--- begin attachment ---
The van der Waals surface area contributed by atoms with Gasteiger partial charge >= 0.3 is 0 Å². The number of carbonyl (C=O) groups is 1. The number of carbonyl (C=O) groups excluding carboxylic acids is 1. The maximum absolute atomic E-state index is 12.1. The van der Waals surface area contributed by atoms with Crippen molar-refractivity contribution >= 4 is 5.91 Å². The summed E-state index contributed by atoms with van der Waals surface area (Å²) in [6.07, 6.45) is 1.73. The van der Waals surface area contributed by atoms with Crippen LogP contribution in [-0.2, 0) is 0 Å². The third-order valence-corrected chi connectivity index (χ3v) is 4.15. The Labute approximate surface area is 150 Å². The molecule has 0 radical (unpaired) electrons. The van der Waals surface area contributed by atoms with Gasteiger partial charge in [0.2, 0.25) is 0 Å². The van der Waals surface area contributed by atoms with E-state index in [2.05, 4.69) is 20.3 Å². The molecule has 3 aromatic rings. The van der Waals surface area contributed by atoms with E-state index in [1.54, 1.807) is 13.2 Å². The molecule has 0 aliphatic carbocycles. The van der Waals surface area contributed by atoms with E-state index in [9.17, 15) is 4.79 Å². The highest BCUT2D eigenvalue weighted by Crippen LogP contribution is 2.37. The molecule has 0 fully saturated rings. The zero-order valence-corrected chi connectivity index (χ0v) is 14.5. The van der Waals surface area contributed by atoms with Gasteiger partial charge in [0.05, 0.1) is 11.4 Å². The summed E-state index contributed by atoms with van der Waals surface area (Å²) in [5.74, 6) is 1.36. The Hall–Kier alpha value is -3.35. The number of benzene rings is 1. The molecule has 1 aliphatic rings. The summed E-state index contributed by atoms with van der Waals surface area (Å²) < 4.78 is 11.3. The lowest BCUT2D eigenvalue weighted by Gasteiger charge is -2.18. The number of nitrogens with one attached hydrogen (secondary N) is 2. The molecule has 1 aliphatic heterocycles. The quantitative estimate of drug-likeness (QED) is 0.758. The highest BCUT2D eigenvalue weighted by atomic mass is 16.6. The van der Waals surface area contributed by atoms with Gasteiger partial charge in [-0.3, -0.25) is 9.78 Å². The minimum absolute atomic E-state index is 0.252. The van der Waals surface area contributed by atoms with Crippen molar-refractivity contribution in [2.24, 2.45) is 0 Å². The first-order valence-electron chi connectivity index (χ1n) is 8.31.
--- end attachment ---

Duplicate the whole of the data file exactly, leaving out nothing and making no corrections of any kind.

The van der Waals surface area contributed by atoms with Gasteiger partial charge >= 0.3 is 0 Å². The number of carbonyl (C=O) groups is 1. The number of carbonyl (C=O) groups excluding carboxylic acids is 1. The maximum absolute atomic E-state index is 12.1. The van der Waals surface area contributed by atoms with Crippen molar-refractivity contribution >= 4 is 5.91 Å². The summed E-state index contributed by atoms with van der Waals surface area (Å²) in [6.07, 6.45) is 1.73. The van der Waals surface area contributed by atoms with Crippen LogP contribution in [-0.2, 0) is 0 Å². The third-order valence-corrected chi connectivity index (χ3v) is 4.15. The Labute approximate surface area is 150 Å². The molecule has 0 radical (unpaired) electrons. The van der Waals surface area contributed by atoms with Gasteiger partial charge in [0.2, 0.25) is 0 Å². The van der Waals surface area contributed by atoms with E-state index in [2.05, 4.69) is 20.3 Å². The molecule has 3 aromatic rings. The van der Waals surface area contributed by atoms with E-state index in [1.54, 1.807) is 13.2 Å². The molecule has 0 aliphatic carbocycles. The van der Waals surface area contributed by atoms with E-state index in [9.17, 15) is 4.79 Å². The highest BCUT2D eigenvalue weighted by Crippen LogP contribution is 2.37. The molecule has 0 fully saturated rings. The zero-order valence-corrected chi connectivity index (χ0v) is 14.5. The van der Waals surface area contributed by atoms with Gasteiger partial charge in [0.05, 0.1) is 11.4 Å². The summed E-state index contributed by atoms with van der Waals surface area (Å²) in [5.74, 6) is 1.36. The Hall–Kier alpha value is -3.35. The number of benzene rings is 1. The molecule has 1 aliphatic rings. The summed E-state index contributed by atoms with van der Waals surface area (Å²) < 4.78 is 11.3. The lowest BCUT2D eigenvalue weighted by Gasteiger charge is -2.18. The number of nitrogens with one attached hydrogen (secondary N) is 2. The molecule has 1 aliphatic heterocycles. The quantitative estimate of drug-likeness (QED) is 0.758. The highest BCUT2D eigenvalue weighted by atomic mass is 16.6. The van der Waals surface area contributed by atoms with Gasteiger partial charge in [-0.3, -0.25) is 9.78 Å². The minimum absolute atomic E-state index is 0.252. The van der Waals surface area contributed by atoms with Crippen molar-refractivity contribution in [2.24, 2.45) is 0 Å². The first-order valence-electron chi connectivity index (χ1n) is 8.31.